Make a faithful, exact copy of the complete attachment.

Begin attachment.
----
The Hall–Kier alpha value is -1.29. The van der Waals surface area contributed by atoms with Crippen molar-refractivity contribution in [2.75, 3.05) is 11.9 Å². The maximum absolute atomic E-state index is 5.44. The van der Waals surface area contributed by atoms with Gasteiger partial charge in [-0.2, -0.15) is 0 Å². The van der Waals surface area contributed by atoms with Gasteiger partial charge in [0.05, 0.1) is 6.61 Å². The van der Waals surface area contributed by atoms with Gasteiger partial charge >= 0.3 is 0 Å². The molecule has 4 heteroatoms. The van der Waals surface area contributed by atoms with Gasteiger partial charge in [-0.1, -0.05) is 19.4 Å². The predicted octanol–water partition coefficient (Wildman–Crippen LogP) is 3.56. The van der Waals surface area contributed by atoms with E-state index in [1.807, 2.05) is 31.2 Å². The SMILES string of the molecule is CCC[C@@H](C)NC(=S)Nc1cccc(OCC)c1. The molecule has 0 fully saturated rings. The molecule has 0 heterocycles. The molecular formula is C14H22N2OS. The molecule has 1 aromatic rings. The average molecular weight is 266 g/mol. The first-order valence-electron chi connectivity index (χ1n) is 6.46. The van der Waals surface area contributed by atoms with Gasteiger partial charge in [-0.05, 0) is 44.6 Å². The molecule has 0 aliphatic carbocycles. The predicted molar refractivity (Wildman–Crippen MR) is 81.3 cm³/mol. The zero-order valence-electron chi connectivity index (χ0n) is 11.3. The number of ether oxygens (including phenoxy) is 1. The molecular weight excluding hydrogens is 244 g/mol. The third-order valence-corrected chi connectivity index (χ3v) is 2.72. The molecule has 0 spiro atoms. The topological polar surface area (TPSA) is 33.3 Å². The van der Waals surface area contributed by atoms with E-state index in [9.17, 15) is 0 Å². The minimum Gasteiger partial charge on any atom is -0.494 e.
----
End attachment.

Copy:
The Hall–Kier alpha value is -1.29. The van der Waals surface area contributed by atoms with Crippen molar-refractivity contribution in [2.75, 3.05) is 11.9 Å². The maximum absolute atomic E-state index is 5.44. The van der Waals surface area contributed by atoms with Gasteiger partial charge in [-0.2, -0.15) is 0 Å². The van der Waals surface area contributed by atoms with Gasteiger partial charge in [0.05, 0.1) is 6.61 Å². The van der Waals surface area contributed by atoms with Gasteiger partial charge >= 0.3 is 0 Å². The molecule has 4 heteroatoms. The van der Waals surface area contributed by atoms with Gasteiger partial charge in [-0.1, -0.05) is 19.4 Å². The predicted octanol–water partition coefficient (Wildman–Crippen LogP) is 3.56. The van der Waals surface area contributed by atoms with E-state index in [1.807, 2.05) is 31.2 Å². The SMILES string of the molecule is CCC[C@@H](C)NC(=S)Nc1cccc(OCC)c1. The molecule has 0 fully saturated rings. The molecule has 0 heterocycles. The molecular formula is C14H22N2OS. The molecule has 1 aromatic rings. The average molecular weight is 266 g/mol. The first-order valence-electron chi connectivity index (χ1n) is 6.46. The van der Waals surface area contributed by atoms with Gasteiger partial charge in [-0.05, 0) is 44.6 Å². The molecule has 0 aliphatic carbocycles. The predicted molar refractivity (Wildman–Crippen MR) is 81.3 cm³/mol. The zero-order valence-electron chi connectivity index (χ0n) is 11.3. The number of ether oxygens (including phenoxy) is 1. The molecular weight excluding hydrogens is 244 g/mol. The third-order valence-corrected chi connectivity index (χ3v) is 2.72. The molecule has 0 spiro atoms. The topological polar surface area (TPSA) is 33.3 Å². The van der Waals surface area contributed by atoms with E-state index in [9.17, 15) is 0 Å². The minimum Gasteiger partial charge on any atom is -0.494 e.